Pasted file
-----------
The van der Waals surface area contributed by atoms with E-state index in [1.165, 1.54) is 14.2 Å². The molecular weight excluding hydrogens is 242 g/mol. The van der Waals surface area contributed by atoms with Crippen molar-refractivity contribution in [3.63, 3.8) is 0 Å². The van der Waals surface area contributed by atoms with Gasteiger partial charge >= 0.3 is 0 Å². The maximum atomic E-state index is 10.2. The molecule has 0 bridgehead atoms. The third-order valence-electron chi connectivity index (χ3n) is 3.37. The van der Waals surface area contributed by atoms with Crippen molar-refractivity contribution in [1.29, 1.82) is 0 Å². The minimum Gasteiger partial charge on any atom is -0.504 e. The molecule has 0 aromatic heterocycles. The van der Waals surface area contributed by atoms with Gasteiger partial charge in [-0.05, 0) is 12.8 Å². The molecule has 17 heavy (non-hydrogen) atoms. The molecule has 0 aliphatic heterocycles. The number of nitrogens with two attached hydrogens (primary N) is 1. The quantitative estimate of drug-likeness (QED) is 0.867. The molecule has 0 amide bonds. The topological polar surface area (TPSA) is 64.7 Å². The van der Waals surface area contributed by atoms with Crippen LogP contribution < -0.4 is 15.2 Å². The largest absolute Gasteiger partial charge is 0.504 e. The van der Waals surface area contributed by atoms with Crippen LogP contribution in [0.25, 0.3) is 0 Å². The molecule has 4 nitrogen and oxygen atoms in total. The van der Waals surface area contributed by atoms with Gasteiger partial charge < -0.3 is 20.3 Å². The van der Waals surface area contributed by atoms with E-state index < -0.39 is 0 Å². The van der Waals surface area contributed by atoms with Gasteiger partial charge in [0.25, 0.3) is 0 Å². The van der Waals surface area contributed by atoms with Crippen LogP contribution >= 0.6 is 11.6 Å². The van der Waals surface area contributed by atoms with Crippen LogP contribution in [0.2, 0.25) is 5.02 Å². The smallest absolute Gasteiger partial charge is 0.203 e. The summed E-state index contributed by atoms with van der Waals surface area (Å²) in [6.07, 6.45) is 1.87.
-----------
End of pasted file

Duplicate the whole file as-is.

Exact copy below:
The van der Waals surface area contributed by atoms with E-state index in [1.165, 1.54) is 14.2 Å². The molecular weight excluding hydrogens is 242 g/mol. The van der Waals surface area contributed by atoms with Crippen molar-refractivity contribution in [3.63, 3.8) is 0 Å². The van der Waals surface area contributed by atoms with Gasteiger partial charge >= 0.3 is 0 Å². The maximum atomic E-state index is 10.2. The molecule has 0 bridgehead atoms. The third-order valence-electron chi connectivity index (χ3n) is 3.37. The van der Waals surface area contributed by atoms with Crippen molar-refractivity contribution in [1.29, 1.82) is 0 Å². The minimum Gasteiger partial charge on any atom is -0.504 e. The molecule has 0 aromatic heterocycles. The van der Waals surface area contributed by atoms with Gasteiger partial charge in [-0.05, 0) is 12.8 Å². The molecule has 17 heavy (non-hydrogen) atoms. The molecule has 0 aliphatic heterocycles. The number of nitrogens with two attached hydrogens (primary N) is 1. The quantitative estimate of drug-likeness (QED) is 0.867. The molecule has 0 amide bonds. The topological polar surface area (TPSA) is 64.7 Å². The van der Waals surface area contributed by atoms with Crippen LogP contribution < -0.4 is 15.2 Å². The largest absolute Gasteiger partial charge is 0.504 e. The van der Waals surface area contributed by atoms with Crippen LogP contribution in [0.25, 0.3) is 0 Å². The molecule has 4 nitrogen and oxygen atoms in total. The van der Waals surface area contributed by atoms with Gasteiger partial charge < -0.3 is 20.3 Å². The van der Waals surface area contributed by atoms with E-state index < -0.39 is 0 Å². The van der Waals surface area contributed by atoms with Gasteiger partial charge in [0.25, 0.3) is 0 Å². The van der Waals surface area contributed by atoms with Crippen LogP contribution >= 0.6 is 11.6 Å². The van der Waals surface area contributed by atoms with Crippen LogP contribution in [0.2, 0.25) is 5.02 Å². The smallest absolute Gasteiger partial charge is 0.203 e. The summed E-state index contributed by atoms with van der Waals surface area (Å²) in [6.07, 6.45) is 1.87.